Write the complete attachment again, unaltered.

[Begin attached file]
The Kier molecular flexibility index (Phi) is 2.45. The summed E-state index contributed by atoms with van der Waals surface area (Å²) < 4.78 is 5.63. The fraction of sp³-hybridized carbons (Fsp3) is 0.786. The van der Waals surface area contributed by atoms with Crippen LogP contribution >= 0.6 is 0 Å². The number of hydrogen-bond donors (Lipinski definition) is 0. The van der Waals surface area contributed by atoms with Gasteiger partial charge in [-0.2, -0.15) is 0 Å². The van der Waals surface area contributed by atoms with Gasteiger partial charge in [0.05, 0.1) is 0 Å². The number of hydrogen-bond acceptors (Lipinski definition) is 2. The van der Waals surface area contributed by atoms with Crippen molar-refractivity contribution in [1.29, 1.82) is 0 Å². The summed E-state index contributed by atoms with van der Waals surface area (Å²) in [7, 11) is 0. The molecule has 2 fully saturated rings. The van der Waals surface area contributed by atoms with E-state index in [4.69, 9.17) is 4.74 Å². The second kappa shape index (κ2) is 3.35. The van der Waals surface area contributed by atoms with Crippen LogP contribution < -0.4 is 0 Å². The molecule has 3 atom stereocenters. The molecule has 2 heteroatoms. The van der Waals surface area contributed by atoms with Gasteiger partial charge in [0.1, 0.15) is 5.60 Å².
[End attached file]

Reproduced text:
The Kier molecular flexibility index (Phi) is 2.45. The summed E-state index contributed by atoms with van der Waals surface area (Å²) < 4.78 is 5.63. The fraction of sp³-hybridized carbons (Fsp3) is 0.786. The van der Waals surface area contributed by atoms with Crippen LogP contribution >= 0.6 is 0 Å². The number of hydrogen-bond donors (Lipinski definition) is 0. The van der Waals surface area contributed by atoms with Gasteiger partial charge in [-0.2, -0.15) is 0 Å². The van der Waals surface area contributed by atoms with Gasteiger partial charge in [0.05, 0.1) is 0 Å². The number of hydrogen-bond acceptors (Lipinski definition) is 2. The van der Waals surface area contributed by atoms with Crippen molar-refractivity contribution in [1.29, 1.82) is 0 Å². The summed E-state index contributed by atoms with van der Waals surface area (Å²) in [7, 11) is 0. The molecule has 2 fully saturated rings. The van der Waals surface area contributed by atoms with E-state index in [4.69, 9.17) is 4.74 Å². The second kappa shape index (κ2) is 3.35. The van der Waals surface area contributed by atoms with Crippen LogP contribution < -0.4 is 0 Å². The molecule has 3 atom stereocenters. The molecule has 2 heteroatoms. The van der Waals surface area contributed by atoms with Gasteiger partial charge in [0.1, 0.15) is 5.60 Å².